Gandhi also insisted that his scheme for primary education would include “the elementary principles of sanitation, hygiene, nutrition,”  besides “compulsory physical training through musical drill” (ibid). Gandhi refutes the charge that he is opposed to “literary training,” and rejects the accusation that his scheme would result in the exploitation of children.  “Is it burdening the child to save him from disaster?” he asks.  Besides, he argues, the takli is an effective toy, not just the source of livelihood (ibid).   Unlike the present system which is wasteful, unaffordable, and alienating, Gandhi argues that his scheme would make students strong, confident, and useful to their parents and their country.  Gandhi adds that his system would lead to communal harmony because it would be the same for all; it would this be “practical religion, the religion of self-help” (Varkey 23).  Gandhi believes that his “plan springs out of non-violence” (ibid).  It has the capacity to make students “true representatives of our culture, our civilization, of the true genius of our nation” (Varkey 23-24).   We are not to follow Europe, Russia, or America, Gandhi says, because their systems are founded on violence and exploitation (Varkey 24).

              When we examine the main ideas in this Inaugural Address, we find that they were in Gandhi’s mind for several decades. Though Nai Talim itself was launched in 1937 as we’ve just seen, Gandhi’s experiments with education, which began on the Tolstoy farm, were at least 30 years old.  Similarly, the basis of many of his later ideas can be found in Chapter XVIII of Hind Swaraj (1909), that bible of non-violent revolution, which also contains most of the essential elements of the entire Gandhian violent arsenal.   In this chapter, Gandhi clearly defines what he means by education.  It is not merely “a knowledge of letters” (87).  Quoting Huxley, Gandhi says that that person is properly educated  “whose body is the ready servant of his will...; whose intellect is clear...; whose mind is stored with a knowledge of fundamental truths of nature...; whose passions are trained to come to heel by a vigorous will...;” (88).  Gandhi is against the prevalent model of higher education because it alienates the student from society and stuffs him with largely irrelevant imported information.  He his totally against the widespread use of English as the medium of instruction:  “To give millions a knowledge of English is to enslave them.  ...  Is it not a sad commentary that we should have to speak of Home Rule in a foreign tongue?” (90).  Gandhi later reserved a more limited place for English as a language of international communication.  Gandhi also disapproved of “the pretension of learning many sciences” advocating instead “religious, that is ethical education” (92).  In brief, in Hind Swaraj, Gandhi considers “character-building,” what is today known as value-education, as the “foundation” of his idea of education.  And this foundation had to be built in primary education itself and ought to be compulsory.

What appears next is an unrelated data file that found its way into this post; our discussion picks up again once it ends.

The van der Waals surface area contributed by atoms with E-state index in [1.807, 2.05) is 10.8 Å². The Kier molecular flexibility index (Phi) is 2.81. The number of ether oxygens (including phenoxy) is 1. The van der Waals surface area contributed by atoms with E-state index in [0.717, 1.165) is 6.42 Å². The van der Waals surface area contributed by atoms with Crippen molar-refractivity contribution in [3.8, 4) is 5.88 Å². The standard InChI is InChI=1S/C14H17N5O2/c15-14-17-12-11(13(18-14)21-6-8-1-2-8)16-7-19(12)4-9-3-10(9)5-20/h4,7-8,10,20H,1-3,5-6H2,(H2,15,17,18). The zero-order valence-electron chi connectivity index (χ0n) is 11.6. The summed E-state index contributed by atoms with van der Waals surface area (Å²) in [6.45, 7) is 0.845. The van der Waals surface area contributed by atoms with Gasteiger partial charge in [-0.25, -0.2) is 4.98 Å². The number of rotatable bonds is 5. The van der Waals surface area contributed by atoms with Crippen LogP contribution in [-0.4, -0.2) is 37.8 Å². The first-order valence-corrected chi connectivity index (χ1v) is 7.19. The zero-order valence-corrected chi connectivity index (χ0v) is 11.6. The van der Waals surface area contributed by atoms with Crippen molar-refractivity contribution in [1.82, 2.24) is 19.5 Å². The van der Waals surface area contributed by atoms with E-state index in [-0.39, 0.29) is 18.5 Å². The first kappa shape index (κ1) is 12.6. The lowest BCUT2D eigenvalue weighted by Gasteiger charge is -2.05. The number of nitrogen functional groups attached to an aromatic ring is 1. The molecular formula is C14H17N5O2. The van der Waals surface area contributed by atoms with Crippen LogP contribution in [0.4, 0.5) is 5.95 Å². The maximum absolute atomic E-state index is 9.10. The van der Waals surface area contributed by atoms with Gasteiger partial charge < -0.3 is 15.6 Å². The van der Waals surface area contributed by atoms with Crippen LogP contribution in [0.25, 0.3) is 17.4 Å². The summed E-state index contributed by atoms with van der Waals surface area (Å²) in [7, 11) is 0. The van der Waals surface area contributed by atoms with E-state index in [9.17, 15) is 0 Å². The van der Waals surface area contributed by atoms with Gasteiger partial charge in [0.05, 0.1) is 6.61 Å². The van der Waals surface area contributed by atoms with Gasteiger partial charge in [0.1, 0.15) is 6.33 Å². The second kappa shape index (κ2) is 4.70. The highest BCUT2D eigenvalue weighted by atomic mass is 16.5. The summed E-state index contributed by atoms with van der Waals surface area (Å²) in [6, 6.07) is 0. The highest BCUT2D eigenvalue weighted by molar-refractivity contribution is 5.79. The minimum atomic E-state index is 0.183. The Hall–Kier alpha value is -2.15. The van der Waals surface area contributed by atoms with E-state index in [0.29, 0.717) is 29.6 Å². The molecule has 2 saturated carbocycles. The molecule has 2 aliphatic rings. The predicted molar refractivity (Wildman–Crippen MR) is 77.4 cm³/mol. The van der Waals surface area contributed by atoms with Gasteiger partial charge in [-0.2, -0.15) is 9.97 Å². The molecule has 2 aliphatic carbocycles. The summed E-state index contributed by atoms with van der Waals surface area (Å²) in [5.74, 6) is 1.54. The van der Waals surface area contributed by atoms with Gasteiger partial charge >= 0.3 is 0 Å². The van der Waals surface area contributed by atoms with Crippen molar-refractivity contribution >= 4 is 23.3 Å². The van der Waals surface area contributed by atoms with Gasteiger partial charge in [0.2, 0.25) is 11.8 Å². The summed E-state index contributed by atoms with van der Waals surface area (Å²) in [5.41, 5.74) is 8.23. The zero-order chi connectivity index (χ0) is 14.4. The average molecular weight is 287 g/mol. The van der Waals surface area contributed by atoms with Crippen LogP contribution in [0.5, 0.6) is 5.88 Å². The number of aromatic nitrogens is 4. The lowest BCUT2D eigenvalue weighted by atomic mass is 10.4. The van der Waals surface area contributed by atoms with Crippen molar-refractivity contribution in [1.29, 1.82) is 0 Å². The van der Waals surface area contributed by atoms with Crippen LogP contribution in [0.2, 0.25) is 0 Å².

Of course, we need to remember that Gandhi’s views were grounded in a larger perspective which might be termed anti-industrial, if not anti-modern.  As Kumarappa puts it, Gandhi “was convinced that machine civilization  ... brought enslavement and exploitation of vast sections of a nation and of industrially backward peoples” (Basic Education iv).  So education was one of the several planks of his larger civilizational agenda, in which the independence of India was the main thrust.  Gandhi’s educational ideals were thus meant to transform backward, illiterate, exploited, desperately poor peasants into self-confident and self-respecting citizens of a new community and nation.  In that sense, Gandhi was the least elitist and most practical of our major educational thinkers of this century.  Gandhi’s idea of culture can be summed up in his reply of to Rabindranath Tagore: “I do not want my house to be walled in on all sides and my windows to be stuffed.  I want the cultures of all the lands to be blown about my house as freely as possible. I refuse to live in other people’s houses as an interloper, a beggar or a slave,” Young India 1-6-21 (quoted in Towards New Education 9-10).